Who doesn’t believe they couldn’t go into any government agency, department, section, or office and run that agency, department, section or office with 10% less people and on a budget 25% less?
06/10/2020 05:58 PM EDT
Governors and local officials are struggling to meet payrolls amid a pandemic that has dramatically hiked government costs and sapped tax revenues. The U.S. shed 585,000 government jobs in May almost entirely at the state and local level, even as the rest of the economy began to show signs of recovery.
Now state and local governments are looking to Congress for help as lawmakers begin to consider another round of economic aid. The job losses in government — which totaled more than 1.5 million in two months, according to Labor Department data — could get worse without a federal backstop, state officials and some members of Congress say.
“The last thing we need right now is for unemployment to go any higher,” New Jersey Gov. Phil Murphy said during a POLITICO Playbook event on Tuesday. Absent cash assistance from the federal government, which the state will need as early as next month, educators, firefighters and EMS workers might be laid off, he said.
“These layoffs are happening as we speak,” Murphy said. “It’s not theoretical.”
Many of these municipal and state layoffs are disproportionately affecting black Americans, adding pressure on Congress to act as protests over racism and police brutality roil the country. The public sector employs a higher proportion of black workers than other U.S. industries do, and its decline explains in part Friday’s jobs report, which showed that while the unemployment rate declined overall, it continued to tick upward for black workers.
“African Americans tend to have those kinds of jobs that are the service jobs where they’re going into work and risking their lives every single day, and then going back home and risking their families’ lives,” said Lee Saunders, president of the American Federation of State, County and Municipal Employees union. The government “has historically been one of the most dependable employers of African Americans.”
“So those who are getting laid off disproportionately are African American, and they’re going to be hurt the most.”
Congress allocated $150 billion to state and local governments under the CARES Act in March, but officials were restricted in how they could spend it, permitted to use it only for coronavirus-related costs rather than to cover budget shortfalls due to a loss of tax and fee revenue. The National Governors Association, composed of both Democrats and Republicans, has for two months now been calling for an additional $500 billion in flexible aid and for a loosening of restrictions on the CARES Act funding, but lawmakers have yet to act.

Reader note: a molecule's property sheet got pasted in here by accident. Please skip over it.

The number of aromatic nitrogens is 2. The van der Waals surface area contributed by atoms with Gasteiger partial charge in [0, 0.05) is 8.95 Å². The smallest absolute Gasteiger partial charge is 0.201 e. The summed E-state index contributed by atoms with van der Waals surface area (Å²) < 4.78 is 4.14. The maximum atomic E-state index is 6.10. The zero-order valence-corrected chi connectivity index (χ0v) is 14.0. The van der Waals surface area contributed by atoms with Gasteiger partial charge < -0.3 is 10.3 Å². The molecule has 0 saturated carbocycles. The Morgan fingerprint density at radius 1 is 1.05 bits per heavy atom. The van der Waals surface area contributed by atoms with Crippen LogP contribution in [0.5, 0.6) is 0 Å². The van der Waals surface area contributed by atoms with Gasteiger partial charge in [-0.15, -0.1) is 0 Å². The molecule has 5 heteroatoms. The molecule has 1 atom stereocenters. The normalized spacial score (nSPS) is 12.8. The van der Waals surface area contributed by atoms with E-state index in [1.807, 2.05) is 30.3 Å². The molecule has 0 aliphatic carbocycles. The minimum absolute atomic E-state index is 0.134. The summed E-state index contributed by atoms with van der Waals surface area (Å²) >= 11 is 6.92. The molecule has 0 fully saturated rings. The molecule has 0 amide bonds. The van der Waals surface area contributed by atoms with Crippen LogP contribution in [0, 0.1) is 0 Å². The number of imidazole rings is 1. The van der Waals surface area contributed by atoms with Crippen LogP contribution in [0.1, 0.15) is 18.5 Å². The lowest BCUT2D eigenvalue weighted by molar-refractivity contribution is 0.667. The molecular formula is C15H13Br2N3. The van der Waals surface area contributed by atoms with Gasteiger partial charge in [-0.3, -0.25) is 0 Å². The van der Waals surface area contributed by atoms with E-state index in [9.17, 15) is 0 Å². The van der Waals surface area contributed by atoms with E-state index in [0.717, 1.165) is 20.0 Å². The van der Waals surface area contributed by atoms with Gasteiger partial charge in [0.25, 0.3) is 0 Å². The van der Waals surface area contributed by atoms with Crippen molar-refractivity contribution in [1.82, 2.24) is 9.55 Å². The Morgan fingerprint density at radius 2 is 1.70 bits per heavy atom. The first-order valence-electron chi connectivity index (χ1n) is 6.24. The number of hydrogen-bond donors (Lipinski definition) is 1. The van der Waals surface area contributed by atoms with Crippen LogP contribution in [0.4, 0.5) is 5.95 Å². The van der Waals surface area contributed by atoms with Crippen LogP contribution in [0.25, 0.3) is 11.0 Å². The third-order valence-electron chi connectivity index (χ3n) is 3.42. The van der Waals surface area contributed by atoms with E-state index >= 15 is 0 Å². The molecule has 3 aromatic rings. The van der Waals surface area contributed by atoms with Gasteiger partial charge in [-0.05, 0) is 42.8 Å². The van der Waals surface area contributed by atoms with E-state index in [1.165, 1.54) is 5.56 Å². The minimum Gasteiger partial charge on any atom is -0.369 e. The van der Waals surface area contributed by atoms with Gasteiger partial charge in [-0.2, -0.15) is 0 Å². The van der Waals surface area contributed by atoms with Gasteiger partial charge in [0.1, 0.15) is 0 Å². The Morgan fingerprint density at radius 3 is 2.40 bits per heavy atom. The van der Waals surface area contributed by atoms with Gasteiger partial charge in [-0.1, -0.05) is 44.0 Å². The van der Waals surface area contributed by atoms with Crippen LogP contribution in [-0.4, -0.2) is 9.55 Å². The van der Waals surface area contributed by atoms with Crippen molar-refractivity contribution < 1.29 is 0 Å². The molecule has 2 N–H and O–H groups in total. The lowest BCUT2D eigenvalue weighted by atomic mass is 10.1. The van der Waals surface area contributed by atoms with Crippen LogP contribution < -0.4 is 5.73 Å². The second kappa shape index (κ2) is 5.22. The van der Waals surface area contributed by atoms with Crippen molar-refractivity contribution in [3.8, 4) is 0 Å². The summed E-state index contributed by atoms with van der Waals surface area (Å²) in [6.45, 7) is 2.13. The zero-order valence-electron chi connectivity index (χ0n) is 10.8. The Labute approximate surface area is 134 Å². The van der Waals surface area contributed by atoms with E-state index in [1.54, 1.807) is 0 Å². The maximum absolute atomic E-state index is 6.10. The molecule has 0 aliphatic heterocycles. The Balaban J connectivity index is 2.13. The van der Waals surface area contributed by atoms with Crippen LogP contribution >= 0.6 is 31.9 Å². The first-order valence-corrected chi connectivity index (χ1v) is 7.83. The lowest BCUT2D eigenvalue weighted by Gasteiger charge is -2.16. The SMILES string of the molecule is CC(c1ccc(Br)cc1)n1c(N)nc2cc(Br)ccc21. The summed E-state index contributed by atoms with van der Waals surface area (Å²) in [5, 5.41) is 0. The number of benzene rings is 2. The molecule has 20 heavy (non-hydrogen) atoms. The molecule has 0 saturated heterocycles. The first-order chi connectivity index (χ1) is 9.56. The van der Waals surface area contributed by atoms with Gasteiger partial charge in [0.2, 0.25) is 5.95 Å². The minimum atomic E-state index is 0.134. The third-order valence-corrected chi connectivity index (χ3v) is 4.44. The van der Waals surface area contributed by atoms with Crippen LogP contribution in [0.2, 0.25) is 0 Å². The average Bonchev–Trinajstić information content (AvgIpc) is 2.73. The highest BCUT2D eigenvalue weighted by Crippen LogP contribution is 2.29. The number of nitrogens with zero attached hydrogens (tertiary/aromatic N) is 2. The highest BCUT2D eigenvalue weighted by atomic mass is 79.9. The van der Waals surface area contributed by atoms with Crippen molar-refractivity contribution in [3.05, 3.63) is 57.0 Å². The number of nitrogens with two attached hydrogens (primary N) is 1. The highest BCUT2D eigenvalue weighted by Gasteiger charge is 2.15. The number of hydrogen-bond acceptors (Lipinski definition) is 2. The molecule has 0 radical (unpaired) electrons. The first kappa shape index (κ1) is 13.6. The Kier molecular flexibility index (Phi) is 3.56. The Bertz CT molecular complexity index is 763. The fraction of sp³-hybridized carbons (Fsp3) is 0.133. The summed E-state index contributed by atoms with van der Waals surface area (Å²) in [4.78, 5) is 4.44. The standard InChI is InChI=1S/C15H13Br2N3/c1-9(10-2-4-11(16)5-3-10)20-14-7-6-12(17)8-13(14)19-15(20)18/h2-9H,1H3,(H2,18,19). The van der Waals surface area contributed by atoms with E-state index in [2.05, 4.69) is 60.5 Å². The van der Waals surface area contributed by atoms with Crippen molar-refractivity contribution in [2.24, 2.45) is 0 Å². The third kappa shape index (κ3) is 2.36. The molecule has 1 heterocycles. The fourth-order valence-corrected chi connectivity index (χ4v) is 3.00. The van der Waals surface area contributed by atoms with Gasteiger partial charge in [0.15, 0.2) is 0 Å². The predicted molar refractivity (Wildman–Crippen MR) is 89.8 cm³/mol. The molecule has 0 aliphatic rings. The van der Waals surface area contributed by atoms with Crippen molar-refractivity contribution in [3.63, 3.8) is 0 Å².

House Democrats set aside at least $915 billion in state and local aid in the HEROES Act they passed in mid-May, only for Senate Majority Leader Mitch McConnell to dismiss it as a “laundry list of pet priorities.” More recently, McConnell told Fox News his chamber “may later do more” to help states by allocating aid but that he wants to wait and see how things are looking after more of them begin to open up. Some conservative lawmakers have made clear they have no interest in providing further aid, arguing that would simply reward primarily Democratic-led states that have, in their minds, mismanaged their budgets.
“We’re just seeing so much incompetence in blue state management, it’s going to be hard to make the case to any Republican that for some reason people in Utah should pay for Bill de Blasio’s incompetence,” said Stephen Moore, a conservative economist and outside adviser to the White House, referring to the mayor of New York City. He advocated instead for states to quickly reopen their doors so they can start collecting tax revenue.
In the meantime, negotiations on the Hill are essentially at a standstill.